January 6, 1874
Robert Baylor, best known as the principal founder of Baylor University in Texas but also a prominent figure in Alabama, died at the age of 80. A native of Kentucky and a successful lawyer there, Baylor moved to Tuscaloosa in 1820 during the period known as the “Alabama Fever.” By 1824, he won election to the newly created state Legislature. After losing his race for re-election in 1827, Baylor the following year won a seat in the U.S. House representing Alabama’s 2nd District. Aligned with opponents of President Andrew Jackson, who was well-liked in Alabama, Baylor suffered politically and ended up serving only one term. After losing a series of elections, Baylor found success as a lawyer in Mobile. In 1839, he moved to Talladega, living with a cousin who was a Baptist minister. He soon was ordained himself. He then moved to Texas and focused on establishing the Baptist-affiliated university that would be named for him. After his death, his body was interred on the campus.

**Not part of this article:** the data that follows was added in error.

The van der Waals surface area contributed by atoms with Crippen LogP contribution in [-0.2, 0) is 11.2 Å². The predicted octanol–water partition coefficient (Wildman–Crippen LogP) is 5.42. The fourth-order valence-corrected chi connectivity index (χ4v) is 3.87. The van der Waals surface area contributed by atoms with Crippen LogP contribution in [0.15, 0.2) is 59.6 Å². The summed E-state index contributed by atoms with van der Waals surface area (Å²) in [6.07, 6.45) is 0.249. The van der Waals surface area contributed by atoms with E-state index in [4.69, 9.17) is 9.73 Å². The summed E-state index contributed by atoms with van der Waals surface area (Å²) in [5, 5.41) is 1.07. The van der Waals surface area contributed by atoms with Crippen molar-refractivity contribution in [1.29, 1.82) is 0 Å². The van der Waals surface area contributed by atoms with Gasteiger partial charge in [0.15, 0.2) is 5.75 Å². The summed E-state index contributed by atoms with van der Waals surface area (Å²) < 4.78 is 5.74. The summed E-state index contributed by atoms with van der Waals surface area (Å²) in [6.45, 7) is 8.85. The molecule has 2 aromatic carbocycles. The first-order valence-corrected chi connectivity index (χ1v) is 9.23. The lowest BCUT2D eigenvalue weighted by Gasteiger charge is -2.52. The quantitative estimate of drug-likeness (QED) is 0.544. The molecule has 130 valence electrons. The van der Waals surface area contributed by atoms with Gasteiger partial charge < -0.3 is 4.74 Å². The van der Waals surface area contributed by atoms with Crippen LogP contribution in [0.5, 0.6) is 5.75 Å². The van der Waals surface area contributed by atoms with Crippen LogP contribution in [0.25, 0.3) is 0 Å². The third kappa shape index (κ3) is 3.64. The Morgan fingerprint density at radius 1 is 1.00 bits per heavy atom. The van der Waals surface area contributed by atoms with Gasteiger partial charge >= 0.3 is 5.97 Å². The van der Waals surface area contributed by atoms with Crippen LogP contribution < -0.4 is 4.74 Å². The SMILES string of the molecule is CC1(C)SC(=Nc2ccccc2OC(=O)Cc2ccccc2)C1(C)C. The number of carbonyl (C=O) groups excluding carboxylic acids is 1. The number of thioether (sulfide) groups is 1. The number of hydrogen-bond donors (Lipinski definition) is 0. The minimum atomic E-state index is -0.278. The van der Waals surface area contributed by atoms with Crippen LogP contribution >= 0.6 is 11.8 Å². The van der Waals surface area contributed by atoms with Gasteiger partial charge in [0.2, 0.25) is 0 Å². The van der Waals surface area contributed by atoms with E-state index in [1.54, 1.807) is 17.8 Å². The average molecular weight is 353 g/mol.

Read more at Encyclopedia of Alabama.
For more on Alabama’s Bicentennial, visit Alabama 200.